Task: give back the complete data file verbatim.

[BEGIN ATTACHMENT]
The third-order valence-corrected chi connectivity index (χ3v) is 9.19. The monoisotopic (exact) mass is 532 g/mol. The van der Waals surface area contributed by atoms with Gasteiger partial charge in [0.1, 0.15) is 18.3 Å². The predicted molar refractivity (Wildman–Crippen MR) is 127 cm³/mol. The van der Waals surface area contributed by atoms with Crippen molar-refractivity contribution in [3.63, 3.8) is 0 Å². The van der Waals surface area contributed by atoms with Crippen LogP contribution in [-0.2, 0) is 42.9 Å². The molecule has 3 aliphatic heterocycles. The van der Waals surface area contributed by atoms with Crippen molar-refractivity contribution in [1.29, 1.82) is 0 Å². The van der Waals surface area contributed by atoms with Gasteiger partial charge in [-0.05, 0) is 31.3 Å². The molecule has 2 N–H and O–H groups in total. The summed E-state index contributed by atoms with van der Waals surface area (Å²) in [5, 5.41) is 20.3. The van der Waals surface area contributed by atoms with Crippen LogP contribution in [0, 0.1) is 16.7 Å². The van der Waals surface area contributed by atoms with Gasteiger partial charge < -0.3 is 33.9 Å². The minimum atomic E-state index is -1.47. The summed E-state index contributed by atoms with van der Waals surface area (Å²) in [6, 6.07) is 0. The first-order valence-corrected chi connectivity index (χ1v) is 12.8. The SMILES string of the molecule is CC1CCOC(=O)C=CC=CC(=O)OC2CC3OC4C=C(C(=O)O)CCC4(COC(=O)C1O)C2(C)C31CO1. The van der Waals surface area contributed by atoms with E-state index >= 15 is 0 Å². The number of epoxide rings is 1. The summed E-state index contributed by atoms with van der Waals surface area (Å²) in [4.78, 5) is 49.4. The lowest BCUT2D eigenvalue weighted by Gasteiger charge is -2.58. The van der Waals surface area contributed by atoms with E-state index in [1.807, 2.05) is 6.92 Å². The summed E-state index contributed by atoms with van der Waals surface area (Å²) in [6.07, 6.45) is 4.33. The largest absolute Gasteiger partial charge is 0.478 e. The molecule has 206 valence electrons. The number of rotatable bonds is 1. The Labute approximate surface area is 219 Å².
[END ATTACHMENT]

The third-order valence-corrected chi connectivity index (χ3v) is 9.19. The monoisotopic (exact) mass is 532 g/mol. The van der Waals surface area contributed by atoms with Gasteiger partial charge in [0.1, 0.15) is 18.3 Å². The predicted molar refractivity (Wildman–Crippen MR) is 127 cm³/mol. The van der Waals surface area contributed by atoms with Crippen molar-refractivity contribution in [3.63, 3.8) is 0 Å². The van der Waals surface area contributed by atoms with Crippen LogP contribution in [-0.2, 0) is 42.9 Å². The molecule has 3 aliphatic heterocycles. The van der Waals surface area contributed by atoms with Crippen molar-refractivity contribution in [1.29, 1.82) is 0 Å². The van der Waals surface area contributed by atoms with Gasteiger partial charge in [-0.05, 0) is 31.3 Å². The molecule has 2 N–H and O–H groups in total. The summed E-state index contributed by atoms with van der Waals surface area (Å²) in [5, 5.41) is 20.3. The van der Waals surface area contributed by atoms with Crippen LogP contribution in [0, 0.1) is 16.7 Å². The van der Waals surface area contributed by atoms with Gasteiger partial charge < -0.3 is 33.9 Å². The minimum atomic E-state index is -1.47. The summed E-state index contributed by atoms with van der Waals surface area (Å²) in [6, 6.07) is 0. The first-order valence-corrected chi connectivity index (χ1v) is 12.8. The SMILES string of the molecule is CC1CCOC(=O)C=CC=CC(=O)OC2CC3OC4C=C(C(=O)O)CCC4(COC(=O)C1O)C2(C)C31CO1. The van der Waals surface area contributed by atoms with E-state index >= 15 is 0 Å². The number of epoxide rings is 1. The summed E-state index contributed by atoms with van der Waals surface area (Å²) in [4.78, 5) is 49.4. The lowest BCUT2D eigenvalue weighted by Gasteiger charge is -2.58. The van der Waals surface area contributed by atoms with E-state index in [1.807, 2.05) is 6.92 Å². The summed E-state index contributed by atoms with van der Waals surface area (Å²) in [6.07, 6.45) is 4.33. The largest absolute Gasteiger partial charge is 0.478 e. The molecule has 206 valence electrons. The number of rotatable bonds is 1. The Labute approximate surface area is 219 Å².